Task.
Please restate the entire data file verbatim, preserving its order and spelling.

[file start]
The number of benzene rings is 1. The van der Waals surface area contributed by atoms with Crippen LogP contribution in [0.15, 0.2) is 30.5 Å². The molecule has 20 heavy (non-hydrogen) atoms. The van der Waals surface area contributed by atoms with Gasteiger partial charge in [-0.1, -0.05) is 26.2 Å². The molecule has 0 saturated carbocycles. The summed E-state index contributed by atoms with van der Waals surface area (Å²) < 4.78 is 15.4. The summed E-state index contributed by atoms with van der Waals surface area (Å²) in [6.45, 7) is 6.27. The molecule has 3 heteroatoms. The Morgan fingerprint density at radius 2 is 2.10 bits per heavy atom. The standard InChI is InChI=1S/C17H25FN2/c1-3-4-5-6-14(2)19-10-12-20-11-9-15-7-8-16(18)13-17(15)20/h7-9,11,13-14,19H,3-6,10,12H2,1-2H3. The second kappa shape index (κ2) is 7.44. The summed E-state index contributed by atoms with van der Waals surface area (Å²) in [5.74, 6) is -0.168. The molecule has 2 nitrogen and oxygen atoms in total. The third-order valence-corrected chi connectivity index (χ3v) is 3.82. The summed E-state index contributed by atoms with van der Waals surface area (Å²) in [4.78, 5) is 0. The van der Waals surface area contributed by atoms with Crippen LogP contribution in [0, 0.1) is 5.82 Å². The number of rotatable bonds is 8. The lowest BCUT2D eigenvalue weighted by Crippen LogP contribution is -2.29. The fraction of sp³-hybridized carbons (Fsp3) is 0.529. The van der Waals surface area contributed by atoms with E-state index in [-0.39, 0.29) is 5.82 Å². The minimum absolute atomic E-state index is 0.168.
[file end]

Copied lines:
The number of benzene rings is 1. The van der Waals surface area contributed by atoms with Crippen LogP contribution in [0.15, 0.2) is 30.5 Å². The molecule has 20 heavy (non-hydrogen) atoms. The van der Waals surface area contributed by atoms with Gasteiger partial charge in [-0.1, -0.05) is 26.2 Å². The molecule has 0 saturated carbocycles. The summed E-state index contributed by atoms with van der Waals surface area (Å²) < 4.78 is 15.4. The summed E-state index contributed by atoms with van der Waals surface area (Å²) in [6.45, 7) is 6.27. The molecule has 3 heteroatoms. The Morgan fingerprint density at radius 2 is 2.10 bits per heavy atom. The standard InChI is InChI=1S/C17H25FN2/c1-3-4-5-6-14(2)19-10-12-20-11-9-15-7-8-16(18)13-17(15)20/h7-9,11,13-14,19H,3-6,10,12H2,1-2H3. The second kappa shape index (κ2) is 7.44. The summed E-state index contributed by atoms with van der Waals surface area (Å²) in [5.74, 6) is -0.168. The molecule has 2 nitrogen and oxygen atoms in total. The third-order valence-corrected chi connectivity index (χ3v) is 3.82. The summed E-state index contributed by atoms with van der Waals surface area (Å²) in [4.78, 5) is 0. The van der Waals surface area contributed by atoms with Crippen LogP contribution in [0, 0.1) is 5.82 Å². The number of rotatable bonds is 8. The lowest BCUT2D eigenvalue weighted by Crippen LogP contribution is -2.29. The fraction of sp³-hybridized carbons (Fsp3) is 0.529. The van der Waals surface area contributed by atoms with E-state index in [-0.39, 0.29) is 5.82 Å². The minimum absolute atomic E-state index is 0.168.